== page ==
National guidelines in Cameroon advise at least annual testing for FSW,47 and more frequent testing where indicated by risk or HIV exposure. Gaps in recent testing resulting in undiagnosed infections were highly evident among FSW and may impede progress in achieving 90-90-90 goals for knowledge of status, access to ART, and viral suppression.48 Regular HIV testing may be supported through the continued availability of community and outreach testing, as well as new strategies such as HIV self-testing.45 HIV self-testing is demonstrated to increase recent testing,49 but not necessarily correct knowledge of HIV status,50 and further work is needed to ascertain how to optimize the distribution and utilization of HIV self-tests in the local context.

Based on self-reported HIV testing history, approximately 2 in 5 study participants newly diagnosed with HIV may have acquired HIV in the past year. Current HIV prevention interventions for FSW in Cameroon are focused on education, condom promotion and distribution, and HIV testing.47,51 The possible contribution of newly acquired infections to a portion of new HIV diagnoses confirms that PrEP may be a valuable prevention commodity in this setting to complement existing services. Although structural issues delaying diagnosis may similarly affect PrEP uptake and need to be addressed,52–55 PrEP provides a means for individual-controlled prevention to circumvent some social and structurally driven HIV acquisition risks. Of note, although PrEP is not currently available in Cameroon, there was a small minority of FSW who reported using ARV for prevention, which may indicate acceptability and demand of this form of biomedical prevention. However, the nature and consequences of nonsupervised use of ARVs in Cameroon, and how this may affect PrEP programming, are not yet known. Further research is needed to assess the acceptability and feasibility of rolling out PrEP to key populations in Cameroon.

Targeting interventions toward a subpopulation considered most at risk is a common means for promoting efficient resource allocation and ensuring referral to appropriate services based on individual needs, including for identifying PrEP candidates.56 The present findings indicate that common indicators for risk assessment, such as condom use, are insufficient for predicting undiagnosed HIV infection. Based on findings reported in relation to key populations in other settings,57 individual behavior factors are also unlikely to be sufficient for predicting risk of new HIV infection in this population. Screening tools that consider the social, demographic, and structural determinants of newly diagnosed HIV, as well as network-level factors,57 may support targeting HIV interventions among FSW locally.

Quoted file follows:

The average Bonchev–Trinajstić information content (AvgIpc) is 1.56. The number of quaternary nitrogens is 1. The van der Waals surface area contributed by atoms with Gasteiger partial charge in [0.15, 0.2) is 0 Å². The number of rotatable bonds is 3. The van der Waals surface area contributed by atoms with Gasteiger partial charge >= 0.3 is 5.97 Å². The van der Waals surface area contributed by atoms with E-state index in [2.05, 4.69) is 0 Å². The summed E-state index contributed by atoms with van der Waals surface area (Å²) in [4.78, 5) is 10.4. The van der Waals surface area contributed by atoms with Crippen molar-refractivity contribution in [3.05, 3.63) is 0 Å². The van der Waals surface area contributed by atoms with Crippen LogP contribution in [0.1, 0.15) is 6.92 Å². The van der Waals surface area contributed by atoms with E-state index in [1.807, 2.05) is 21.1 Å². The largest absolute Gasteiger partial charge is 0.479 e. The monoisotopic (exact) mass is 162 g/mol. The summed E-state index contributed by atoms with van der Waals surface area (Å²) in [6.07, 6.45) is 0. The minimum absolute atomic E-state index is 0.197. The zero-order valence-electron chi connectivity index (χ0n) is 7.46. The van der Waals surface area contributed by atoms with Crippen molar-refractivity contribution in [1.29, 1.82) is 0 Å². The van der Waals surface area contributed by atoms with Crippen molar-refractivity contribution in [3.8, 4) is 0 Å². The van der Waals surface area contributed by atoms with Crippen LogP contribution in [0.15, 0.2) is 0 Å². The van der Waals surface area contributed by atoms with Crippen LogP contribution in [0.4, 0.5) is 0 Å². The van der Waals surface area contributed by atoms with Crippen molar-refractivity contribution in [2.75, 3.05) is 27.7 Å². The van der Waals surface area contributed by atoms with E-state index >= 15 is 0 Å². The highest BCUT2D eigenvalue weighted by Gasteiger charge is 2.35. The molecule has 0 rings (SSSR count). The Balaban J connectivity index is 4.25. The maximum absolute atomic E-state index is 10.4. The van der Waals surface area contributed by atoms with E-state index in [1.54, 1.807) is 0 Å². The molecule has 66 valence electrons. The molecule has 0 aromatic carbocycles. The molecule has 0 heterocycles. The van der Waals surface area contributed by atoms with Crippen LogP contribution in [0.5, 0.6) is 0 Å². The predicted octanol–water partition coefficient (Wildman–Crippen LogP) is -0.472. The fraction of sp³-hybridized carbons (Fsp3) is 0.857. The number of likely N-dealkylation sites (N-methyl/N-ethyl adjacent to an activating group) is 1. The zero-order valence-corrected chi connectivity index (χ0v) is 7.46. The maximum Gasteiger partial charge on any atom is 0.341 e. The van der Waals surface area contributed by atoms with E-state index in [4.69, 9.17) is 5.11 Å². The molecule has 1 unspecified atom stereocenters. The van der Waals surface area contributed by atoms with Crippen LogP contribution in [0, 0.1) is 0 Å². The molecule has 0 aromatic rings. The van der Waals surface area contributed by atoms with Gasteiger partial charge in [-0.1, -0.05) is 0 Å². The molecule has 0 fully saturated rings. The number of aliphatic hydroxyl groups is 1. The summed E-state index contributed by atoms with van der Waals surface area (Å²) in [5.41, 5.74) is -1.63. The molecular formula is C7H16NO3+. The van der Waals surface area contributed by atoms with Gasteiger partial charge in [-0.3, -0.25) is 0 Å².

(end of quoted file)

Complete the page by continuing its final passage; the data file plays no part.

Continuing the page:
A number of limitations for these results should be considered. All indicators are based on self-reported interview data and may be subject to reporting bias. The derivation of the analysis sample was dependent on self-reported HIV status. Individuals may have underreported being HIV-positive due to stigma, social desirability bias, or poor comprehension of diagnosis,58,59 and thus may have been incorrectly classified as newly diagnosed. In addition, individuals on ART may have received a false-negative test result; thus, all participants who self-reported living with HIV were excluded from analysis, regardless of test result. Furthermore, our designation of newly diagnosed HIV is not synonymous with newly infected. Ongoing research is needed to assess HIV incidence and determinants among FSW based on serological measures. Recent primary syphilis may have been misclassified as never infected at one site due to unavailability of VDRL testing. FSW were recruited from 5 urban localities in Cameroon, and results cannot be generalized to all FSW nationally. However, the use of RDS is considered a best practice for surveying hard-to-reach populations,60,61 and within the cities sampled, it is likely to have recruited a more representative sample than previous surveys in Cameroon that used venue-based sampling.1,4,62 Finally, typical of cross-sectional studies, causality cannot be determined. In a population where half of the women living with HIV had been previously diagnosed, there is high potential for known status to influence behavior and bias associations. However, in this analysis, we enhanced the cross-sectional design through exclusion of previously diagnosed cases, thus minimizing the impact of behavior change, service access, or experiences related to known status. In the absence of HIV incidence data, these results provide insights into ongoing HIV acquisition risks among FSW across Cameroon.